Plumeria plants, also known as Lei Flowers and Frangipani, are actually small trees native to tropical regions. The flowers of these beautiful plants are used in making traditional Hawaiian leis. They are highly fragrant and bloom freely from spring throughout fall in multiple colors like white, yellow, pink, and red. These flowers stand out nicely amid the large-leaved foliage, which may be evergreen or deciduous, depending on the type.
Although you don't have to live in the tropics to grow Plumeria in the home garden, you should know its growing requirements beforehand.
Growing Conditions and General Care
Often grown in the garden as an ornamental shrub or small tree, Plumeria plants need to be grown in well-draining, slightly acidic soil. They also need at least six hours of full sun.
While the plants are fairly tolerant of salt and windy conditions, they're not tolerant of cold and must be protected. Therefore, they should be container grown in colder regions. The plant can be dug up and overwintered indoors in areas that may be warm most of the time but is still fairly prone to cold winters. Alternatively, you can sink container-grown Plumerias in the ground, bringing them indoors in fall once the temperatures begin to drop. Then, once warmer temps return in spring, you can return the plants outdoors.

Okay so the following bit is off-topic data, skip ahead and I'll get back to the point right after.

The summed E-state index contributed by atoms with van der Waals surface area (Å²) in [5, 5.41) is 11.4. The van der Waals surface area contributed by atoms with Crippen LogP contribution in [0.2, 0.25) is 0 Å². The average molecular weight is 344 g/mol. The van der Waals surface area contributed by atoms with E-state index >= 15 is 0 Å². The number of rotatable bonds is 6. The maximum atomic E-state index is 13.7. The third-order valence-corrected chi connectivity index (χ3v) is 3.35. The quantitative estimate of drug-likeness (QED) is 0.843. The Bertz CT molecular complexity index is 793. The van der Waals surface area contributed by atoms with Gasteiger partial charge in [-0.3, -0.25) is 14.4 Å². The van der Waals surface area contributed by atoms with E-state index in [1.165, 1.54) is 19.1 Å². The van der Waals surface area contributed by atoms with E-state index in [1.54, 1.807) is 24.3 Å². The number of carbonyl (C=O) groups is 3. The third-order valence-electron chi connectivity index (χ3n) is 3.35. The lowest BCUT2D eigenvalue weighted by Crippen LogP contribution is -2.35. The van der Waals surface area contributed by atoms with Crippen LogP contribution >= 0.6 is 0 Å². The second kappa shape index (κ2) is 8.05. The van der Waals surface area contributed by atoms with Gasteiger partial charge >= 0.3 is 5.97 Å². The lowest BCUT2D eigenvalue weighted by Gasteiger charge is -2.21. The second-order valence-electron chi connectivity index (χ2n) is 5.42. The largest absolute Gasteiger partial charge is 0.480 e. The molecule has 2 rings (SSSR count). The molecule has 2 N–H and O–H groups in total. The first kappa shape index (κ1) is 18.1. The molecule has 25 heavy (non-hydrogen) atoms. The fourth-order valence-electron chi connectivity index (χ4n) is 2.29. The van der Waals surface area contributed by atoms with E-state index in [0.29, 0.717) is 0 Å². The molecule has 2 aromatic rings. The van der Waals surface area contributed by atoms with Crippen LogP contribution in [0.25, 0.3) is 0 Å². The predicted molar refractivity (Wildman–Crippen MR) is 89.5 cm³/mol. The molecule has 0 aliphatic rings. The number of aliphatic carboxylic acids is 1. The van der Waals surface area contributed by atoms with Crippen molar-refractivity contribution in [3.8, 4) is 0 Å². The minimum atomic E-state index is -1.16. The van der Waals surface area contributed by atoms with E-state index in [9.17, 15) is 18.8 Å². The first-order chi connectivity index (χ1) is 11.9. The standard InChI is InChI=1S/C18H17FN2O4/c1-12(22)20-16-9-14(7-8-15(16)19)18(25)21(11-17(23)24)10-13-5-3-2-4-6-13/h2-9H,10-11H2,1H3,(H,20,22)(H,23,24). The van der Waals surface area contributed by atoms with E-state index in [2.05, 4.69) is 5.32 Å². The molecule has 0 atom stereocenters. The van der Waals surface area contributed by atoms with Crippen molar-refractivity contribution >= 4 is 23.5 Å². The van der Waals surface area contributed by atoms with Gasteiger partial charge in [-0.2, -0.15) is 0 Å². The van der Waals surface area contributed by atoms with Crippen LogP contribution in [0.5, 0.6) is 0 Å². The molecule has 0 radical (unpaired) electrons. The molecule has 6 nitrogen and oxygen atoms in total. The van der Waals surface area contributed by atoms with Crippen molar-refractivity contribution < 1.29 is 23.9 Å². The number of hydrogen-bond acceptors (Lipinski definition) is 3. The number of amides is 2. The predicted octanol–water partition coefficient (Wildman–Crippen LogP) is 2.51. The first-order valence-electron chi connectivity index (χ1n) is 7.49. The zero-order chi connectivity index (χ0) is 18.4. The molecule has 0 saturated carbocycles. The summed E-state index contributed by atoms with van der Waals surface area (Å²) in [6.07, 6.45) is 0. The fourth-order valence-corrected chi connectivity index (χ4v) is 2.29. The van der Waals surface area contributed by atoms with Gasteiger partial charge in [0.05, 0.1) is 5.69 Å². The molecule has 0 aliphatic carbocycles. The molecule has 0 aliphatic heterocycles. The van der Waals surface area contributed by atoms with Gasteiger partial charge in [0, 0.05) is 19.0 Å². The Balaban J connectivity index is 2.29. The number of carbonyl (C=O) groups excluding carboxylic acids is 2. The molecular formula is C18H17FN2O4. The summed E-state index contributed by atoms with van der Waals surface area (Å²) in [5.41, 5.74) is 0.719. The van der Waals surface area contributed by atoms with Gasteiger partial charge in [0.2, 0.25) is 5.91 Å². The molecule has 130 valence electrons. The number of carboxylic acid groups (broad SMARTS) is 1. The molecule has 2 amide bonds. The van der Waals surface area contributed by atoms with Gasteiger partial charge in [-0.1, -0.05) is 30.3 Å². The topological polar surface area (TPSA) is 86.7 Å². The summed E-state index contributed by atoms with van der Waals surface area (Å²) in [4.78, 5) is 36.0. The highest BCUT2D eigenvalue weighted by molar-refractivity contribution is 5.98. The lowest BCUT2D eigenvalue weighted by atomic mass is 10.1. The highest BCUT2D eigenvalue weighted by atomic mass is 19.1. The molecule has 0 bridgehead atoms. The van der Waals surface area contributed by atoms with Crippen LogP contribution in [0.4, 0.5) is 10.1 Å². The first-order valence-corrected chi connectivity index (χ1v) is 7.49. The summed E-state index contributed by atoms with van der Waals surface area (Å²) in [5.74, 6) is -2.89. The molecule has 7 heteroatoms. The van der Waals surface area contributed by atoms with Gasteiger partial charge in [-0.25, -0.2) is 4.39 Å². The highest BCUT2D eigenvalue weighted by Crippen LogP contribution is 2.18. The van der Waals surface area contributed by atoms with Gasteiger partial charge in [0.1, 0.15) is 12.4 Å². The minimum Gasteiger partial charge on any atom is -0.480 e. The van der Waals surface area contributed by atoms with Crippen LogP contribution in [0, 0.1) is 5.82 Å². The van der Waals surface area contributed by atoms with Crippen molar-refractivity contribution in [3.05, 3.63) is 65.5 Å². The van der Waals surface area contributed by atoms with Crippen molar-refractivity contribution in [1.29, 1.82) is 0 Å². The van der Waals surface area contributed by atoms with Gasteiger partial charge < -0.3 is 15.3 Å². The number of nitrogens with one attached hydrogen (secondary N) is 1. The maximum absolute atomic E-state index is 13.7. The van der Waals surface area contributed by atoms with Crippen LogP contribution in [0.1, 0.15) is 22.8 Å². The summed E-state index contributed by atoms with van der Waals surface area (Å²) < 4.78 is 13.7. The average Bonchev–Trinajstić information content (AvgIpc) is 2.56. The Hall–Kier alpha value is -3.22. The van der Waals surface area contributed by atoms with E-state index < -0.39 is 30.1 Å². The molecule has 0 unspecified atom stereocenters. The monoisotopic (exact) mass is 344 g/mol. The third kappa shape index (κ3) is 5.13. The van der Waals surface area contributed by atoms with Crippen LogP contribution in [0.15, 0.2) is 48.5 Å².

When growing Plumeria plants in pots, use a coarse, well-draining potting mix. A cactus mix or perlite and sand should be fine.
Plumeria care, for the most part, is minimal. While Plumerias don't like wet feet, they should be watered deeply when irrigated and then allowed to dry out some before watering again. They also need to be fertilized about every two to three weeks throughout their active growing season. Reduce watering in mid-fall and stop completely once the plants enter dormancy in winter. Resume regular watering as new growth appears in spring. A high phosphate (phosphorus) fertilizer, like 10-30-10, will help encourage blooms. However, giving them too much nitrogen will only result in more foliage growth and less flowering.
Plumerias may be pruned as needed (up to 12 inches from the ground) in late winter or early spring (before new growth); however, any drastic or hard pruning may reduce flowering.
These plants can also be propagated by seeds or cuttings in spring, with cuttings being the easiest and most preferred method. Insert cuttings about 2 inches in potting mix and water thoroughly.
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